Who doesn’t love Lucy?
Saturday would have been Lucille Ball’s 100th birthday and her legacy still lives on, as her famous black-and-white sitcom is still idolized by those who watched the first episode of “I love Lucy” in 1951, and by a younger audience who usually turn away at the site of a television show without color.
The show took viewers into the life of Lucy, who constantly strived to become a star, like her bandleader husband—Ricky Ricardo. Unfortunately for Lucy, she usually found herself in the strangest situations, which provided decades of laughter for her fans.
Take the scene when Lucy is put to work and has to stomp on grapes inside an oversized barrel of fruit. At first she’s hesitant to step inside, and that awkward moment when her face displays a disgusted look quickly turns into Lucy dancing around another woman who takes her craft quite serious.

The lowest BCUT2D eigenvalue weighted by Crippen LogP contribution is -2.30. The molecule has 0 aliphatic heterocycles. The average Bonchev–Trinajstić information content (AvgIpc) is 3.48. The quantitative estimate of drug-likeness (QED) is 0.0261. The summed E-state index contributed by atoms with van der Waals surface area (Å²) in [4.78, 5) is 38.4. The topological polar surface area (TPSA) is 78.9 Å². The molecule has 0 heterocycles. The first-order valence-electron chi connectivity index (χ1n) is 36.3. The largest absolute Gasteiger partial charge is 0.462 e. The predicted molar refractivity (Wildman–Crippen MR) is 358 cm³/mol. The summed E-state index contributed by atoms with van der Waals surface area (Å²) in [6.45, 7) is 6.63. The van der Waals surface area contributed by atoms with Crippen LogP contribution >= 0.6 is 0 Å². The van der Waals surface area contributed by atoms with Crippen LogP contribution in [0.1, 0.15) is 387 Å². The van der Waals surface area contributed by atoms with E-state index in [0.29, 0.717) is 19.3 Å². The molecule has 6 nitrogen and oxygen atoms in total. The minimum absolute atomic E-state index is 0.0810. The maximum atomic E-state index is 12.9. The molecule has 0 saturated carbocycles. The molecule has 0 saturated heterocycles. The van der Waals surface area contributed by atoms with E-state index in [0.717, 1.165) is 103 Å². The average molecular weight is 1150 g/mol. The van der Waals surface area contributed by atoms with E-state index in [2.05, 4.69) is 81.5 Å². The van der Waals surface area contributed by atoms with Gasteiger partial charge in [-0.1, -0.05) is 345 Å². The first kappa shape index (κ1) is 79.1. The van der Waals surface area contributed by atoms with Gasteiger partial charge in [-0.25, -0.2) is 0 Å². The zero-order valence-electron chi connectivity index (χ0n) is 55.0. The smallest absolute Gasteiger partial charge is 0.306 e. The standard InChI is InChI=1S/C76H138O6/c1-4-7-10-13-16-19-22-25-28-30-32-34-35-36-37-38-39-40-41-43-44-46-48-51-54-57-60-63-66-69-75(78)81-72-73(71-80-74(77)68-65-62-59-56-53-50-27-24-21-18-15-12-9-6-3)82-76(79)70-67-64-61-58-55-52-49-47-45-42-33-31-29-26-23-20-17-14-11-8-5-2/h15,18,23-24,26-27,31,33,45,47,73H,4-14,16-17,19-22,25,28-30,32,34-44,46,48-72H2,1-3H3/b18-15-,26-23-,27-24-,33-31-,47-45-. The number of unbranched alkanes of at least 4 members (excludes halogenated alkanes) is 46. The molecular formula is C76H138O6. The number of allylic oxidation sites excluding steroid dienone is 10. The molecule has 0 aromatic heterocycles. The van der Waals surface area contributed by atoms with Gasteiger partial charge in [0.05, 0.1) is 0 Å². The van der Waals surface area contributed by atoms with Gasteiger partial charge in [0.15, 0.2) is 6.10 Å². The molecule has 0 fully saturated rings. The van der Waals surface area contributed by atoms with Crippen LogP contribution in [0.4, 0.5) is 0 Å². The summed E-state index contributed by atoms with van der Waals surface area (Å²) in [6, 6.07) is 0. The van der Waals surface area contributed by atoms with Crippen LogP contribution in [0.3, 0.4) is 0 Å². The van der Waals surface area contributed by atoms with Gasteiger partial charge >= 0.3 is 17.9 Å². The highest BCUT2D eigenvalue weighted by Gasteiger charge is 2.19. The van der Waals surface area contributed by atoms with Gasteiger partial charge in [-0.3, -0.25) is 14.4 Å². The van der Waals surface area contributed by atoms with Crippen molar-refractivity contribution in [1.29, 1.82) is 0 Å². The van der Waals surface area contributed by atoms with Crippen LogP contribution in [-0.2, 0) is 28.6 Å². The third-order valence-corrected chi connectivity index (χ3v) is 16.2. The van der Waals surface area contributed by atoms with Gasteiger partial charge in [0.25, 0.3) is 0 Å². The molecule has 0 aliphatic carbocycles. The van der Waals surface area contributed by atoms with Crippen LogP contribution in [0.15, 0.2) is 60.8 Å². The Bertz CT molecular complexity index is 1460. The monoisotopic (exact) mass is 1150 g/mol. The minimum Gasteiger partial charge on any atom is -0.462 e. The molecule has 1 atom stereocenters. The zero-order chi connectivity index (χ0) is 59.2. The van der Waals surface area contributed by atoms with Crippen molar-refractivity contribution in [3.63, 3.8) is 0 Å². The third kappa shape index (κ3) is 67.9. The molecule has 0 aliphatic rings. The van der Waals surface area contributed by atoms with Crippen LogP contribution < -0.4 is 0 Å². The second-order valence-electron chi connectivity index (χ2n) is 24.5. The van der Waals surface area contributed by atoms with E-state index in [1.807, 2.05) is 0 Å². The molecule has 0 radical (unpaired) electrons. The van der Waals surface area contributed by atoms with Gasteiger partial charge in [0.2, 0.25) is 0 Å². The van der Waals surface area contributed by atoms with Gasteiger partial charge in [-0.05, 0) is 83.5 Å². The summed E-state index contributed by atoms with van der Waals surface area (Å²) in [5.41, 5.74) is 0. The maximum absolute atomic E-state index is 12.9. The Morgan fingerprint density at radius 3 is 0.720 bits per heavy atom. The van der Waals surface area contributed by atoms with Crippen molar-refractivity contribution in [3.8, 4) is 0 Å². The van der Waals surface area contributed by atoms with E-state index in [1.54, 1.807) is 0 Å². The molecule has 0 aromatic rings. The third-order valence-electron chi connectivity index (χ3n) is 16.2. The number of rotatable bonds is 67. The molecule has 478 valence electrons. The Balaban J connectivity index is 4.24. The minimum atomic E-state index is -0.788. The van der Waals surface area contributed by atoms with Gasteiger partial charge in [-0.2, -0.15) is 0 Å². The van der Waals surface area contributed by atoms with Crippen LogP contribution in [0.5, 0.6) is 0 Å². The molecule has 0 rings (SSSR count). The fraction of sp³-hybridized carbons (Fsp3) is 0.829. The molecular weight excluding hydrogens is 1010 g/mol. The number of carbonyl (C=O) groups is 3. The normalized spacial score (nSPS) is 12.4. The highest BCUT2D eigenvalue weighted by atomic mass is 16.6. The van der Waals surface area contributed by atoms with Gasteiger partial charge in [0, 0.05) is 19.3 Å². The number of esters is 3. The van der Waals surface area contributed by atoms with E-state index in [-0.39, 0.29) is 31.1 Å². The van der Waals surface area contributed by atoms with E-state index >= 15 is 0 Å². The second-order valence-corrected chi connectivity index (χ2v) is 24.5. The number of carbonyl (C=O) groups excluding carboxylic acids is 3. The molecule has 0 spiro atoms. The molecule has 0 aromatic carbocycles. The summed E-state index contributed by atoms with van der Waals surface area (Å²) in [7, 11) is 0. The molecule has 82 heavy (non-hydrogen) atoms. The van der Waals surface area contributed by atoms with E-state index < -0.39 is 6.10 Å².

But that’s not all. As Lucy tries to leave the barrel after having her fun, she pushes the worker down into the sea of grapes. A grape slinging fight ensues, which then leads to a semi-physical fight as Lucy eggs on the worker.
And another: The chocolate wrapping conveyor belt scene. Lucy is joined by her good friend Ethel to do a simple job—grab the candy off the conveyor belt, wrap it up, and place it back on the belt. Easy enough.
When the supervisor asks if they understand, Lucy nervously responds, “Yes, sir,” to the woman.
“All right, girls, now this is your last chance,” the plant supervisor tells Lucy and Ethel. “If one piece of candy gets past you and into the packing room unwrapped, you’re fired.”
“This is easier,” then their other jobs Lucy tells her friend before the conveyor belt unexpectedly speeds up. As dozens of chocolates pass by, the friends start stuffing the candy in their mouth, clothes and anywhere else they can hide the unwrapped chocolates.
The supervisor returns and Lucy and Ethel can barely open their chocolate-filled mouths when the supervisor says, “You’re doing splendidly, speed it up a little!!”
These are just two classic scenes that required no dialogue for their funniest moments.
Lucille Ball died at the age of 77, but she continues to surprise her greatest fans with many of her classic moments as “Lucy.”